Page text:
Take a world-famous stage director, an all-star cast, a first-rate orchestra and a great conductor, put them to work on one of music history’s finest operas, and success is guaranteed, right?
Wrong. The Salzburg Festival’s new Don Carlo staging is an object lesson in sumptuous emptiness. Throwing everything that money can buy at a production is no guarantee of excellence. Peter Stein, who has been sinking ever further into his own conservatism in recent years, has outdone himself in cringe-inducing dullness with this production. So diligently does he strive for authenticity that you can almost smell the mothballs; it is a wonder the whole thing does not crumble at the touch.
The costumes are historical, the poses are borrowed from period stage sketches, the detail is extravagant. Ferdinand Wögerbauer’s sets look alarmingly like something dug from the bottom of a cornflakes packet, and the little things that go wrong are almost legion enough to supply the missing entertainment value: Posa falls before the gunshot is fired, and his bags of stage blood burst too late; the heretics are tied to stakes and left to cough in clouds of dry ice while cheap video flames lick at the wall behind them; supernumeraries fumble with lances.
Salzburg Festival director Alexander Pereira has managed to replace Herbert Wernicke’s 1998 Salzburg production of the same piece with something that would not even have looked modern in 1958, when the opera first came to the Festival. What is the point?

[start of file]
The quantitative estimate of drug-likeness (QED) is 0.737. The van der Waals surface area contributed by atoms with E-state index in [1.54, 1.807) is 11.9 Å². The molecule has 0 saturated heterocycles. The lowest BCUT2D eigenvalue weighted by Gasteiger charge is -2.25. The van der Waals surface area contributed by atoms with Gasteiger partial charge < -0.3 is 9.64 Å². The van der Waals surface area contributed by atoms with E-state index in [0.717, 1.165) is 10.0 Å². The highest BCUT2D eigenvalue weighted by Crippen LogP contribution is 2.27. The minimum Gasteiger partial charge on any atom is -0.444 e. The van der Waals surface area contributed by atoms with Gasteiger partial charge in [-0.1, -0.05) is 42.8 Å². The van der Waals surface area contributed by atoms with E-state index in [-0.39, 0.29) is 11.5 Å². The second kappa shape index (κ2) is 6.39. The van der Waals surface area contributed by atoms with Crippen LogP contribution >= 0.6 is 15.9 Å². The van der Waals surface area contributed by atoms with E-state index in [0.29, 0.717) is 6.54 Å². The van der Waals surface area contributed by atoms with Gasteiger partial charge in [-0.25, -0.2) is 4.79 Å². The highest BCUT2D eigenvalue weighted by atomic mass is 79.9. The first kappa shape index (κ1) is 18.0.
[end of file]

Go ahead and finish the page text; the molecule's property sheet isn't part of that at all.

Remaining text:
Yes, the cast is impressive. Those who made the pilgrimage to see Jonas Kaufmann in the title role will not have been disappointed. He is beautiful, he is heroic, he soars through his phrases with every appearance of ease. At the age of 68, Matti Salminen is a high-risk choice for the role of Filippo II; his artistry is impressive, his third-act lament is intensely moving, but his greatest days are unquestionably behind him. Thomas Hampson, though still the Posa of choice for any house that can afford him, is only a decade younger than Salminen, a fact that is beginning to tell. Ekaterina Semenchuk flounders on Eboli’s Veil Song coloratura, and never entirely recovers. The day’s vocal laurels fall to Anja Harteros, whose Elisabetta is arresting already in the generally omitted opening scene of the Fontainebleau act, and grows steadily in depth and stature as the evening wears on.
On the day of the Salzburg premiere, the Vienna Philharmonic went to press threatening to leave the Festival for the greener pastures of China or South Africa if not granted more say in artistic decision-making, and perhaps more money. It is difficult to imagine the august ensemble earning in the course of a year in South Africa what it earns in a week in Salzburg, and it can hardly be supposed that the threats are anything but empty. Still, their playing has been bad enough this summer to make the prospect seem interesting. Until this Don Carlo. Antonio Pappano finally draws music-making from the orchestra that is worthy of its reputation, and provides so much passion and excitement over the five hours of this flawed evening that it almost makes up for everything else.
Almost, but not quite. This Don Carlo is conclusive proof of the artistic bankruptcy of Pereira’s brief leadership. When he moves on to Milan in 2015, things can only get better in Salzburg.